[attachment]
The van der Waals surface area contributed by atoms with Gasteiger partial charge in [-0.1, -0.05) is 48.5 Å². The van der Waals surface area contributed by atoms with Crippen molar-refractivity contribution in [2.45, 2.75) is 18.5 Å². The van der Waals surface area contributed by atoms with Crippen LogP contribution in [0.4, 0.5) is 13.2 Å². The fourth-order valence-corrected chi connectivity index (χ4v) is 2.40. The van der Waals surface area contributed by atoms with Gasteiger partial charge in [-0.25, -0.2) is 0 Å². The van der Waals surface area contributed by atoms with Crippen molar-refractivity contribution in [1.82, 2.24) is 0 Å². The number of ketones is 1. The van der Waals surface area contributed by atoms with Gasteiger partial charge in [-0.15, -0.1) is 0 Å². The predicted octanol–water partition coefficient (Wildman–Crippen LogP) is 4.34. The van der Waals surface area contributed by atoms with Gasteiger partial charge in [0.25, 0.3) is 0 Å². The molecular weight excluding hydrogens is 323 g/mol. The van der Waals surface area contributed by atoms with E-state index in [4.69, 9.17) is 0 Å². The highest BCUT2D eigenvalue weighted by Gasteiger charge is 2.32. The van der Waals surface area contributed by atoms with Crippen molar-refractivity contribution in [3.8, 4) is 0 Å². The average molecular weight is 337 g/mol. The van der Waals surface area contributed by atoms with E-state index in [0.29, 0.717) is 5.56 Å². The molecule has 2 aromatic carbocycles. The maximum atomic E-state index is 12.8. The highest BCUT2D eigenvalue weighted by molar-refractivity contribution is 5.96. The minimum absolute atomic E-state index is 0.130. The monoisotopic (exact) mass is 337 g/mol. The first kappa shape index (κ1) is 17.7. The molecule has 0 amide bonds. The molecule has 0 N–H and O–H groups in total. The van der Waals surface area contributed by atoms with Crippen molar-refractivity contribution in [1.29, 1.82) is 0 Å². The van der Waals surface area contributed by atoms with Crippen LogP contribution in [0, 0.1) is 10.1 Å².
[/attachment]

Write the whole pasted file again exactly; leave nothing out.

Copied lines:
The van der Waals surface area contributed by atoms with Gasteiger partial charge in [-0.1, -0.05) is 48.5 Å². The van der Waals surface area contributed by atoms with Crippen molar-refractivity contribution in [2.45, 2.75) is 18.5 Å². The van der Waals surface area contributed by atoms with Crippen LogP contribution in [0.4, 0.5) is 13.2 Å². The fourth-order valence-corrected chi connectivity index (χ4v) is 2.40. The van der Waals surface area contributed by atoms with Gasteiger partial charge in [-0.25, -0.2) is 0 Å². The van der Waals surface area contributed by atoms with Crippen molar-refractivity contribution in [1.82, 2.24) is 0 Å². The number of ketones is 1. The van der Waals surface area contributed by atoms with Gasteiger partial charge in [-0.15, -0.1) is 0 Å². The predicted octanol–water partition coefficient (Wildman–Crippen LogP) is 4.34. The van der Waals surface area contributed by atoms with Gasteiger partial charge in [0.25, 0.3) is 0 Å². The molecular weight excluding hydrogens is 323 g/mol. The van der Waals surface area contributed by atoms with E-state index in [4.69, 9.17) is 0 Å². The highest BCUT2D eigenvalue weighted by Gasteiger charge is 2.32. The van der Waals surface area contributed by atoms with Crippen molar-refractivity contribution in [3.8, 4) is 0 Å². The average molecular weight is 337 g/mol. The van der Waals surface area contributed by atoms with E-state index in [0.29, 0.717) is 5.56 Å². The molecule has 2 aromatic carbocycles. The maximum atomic E-state index is 12.8. The highest BCUT2D eigenvalue weighted by molar-refractivity contribution is 5.96. The minimum absolute atomic E-state index is 0.130. The monoisotopic (exact) mass is 337 g/mol. The first kappa shape index (κ1) is 17.7. The molecule has 0 amide bonds. The molecule has 0 N–H and O–H groups in total. The van der Waals surface area contributed by atoms with Crippen molar-refractivity contribution in [1.29, 1.82) is 0 Å². The van der Waals surface area contributed by atoms with Crippen LogP contribution in [0, 0.1) is 10.1 Å².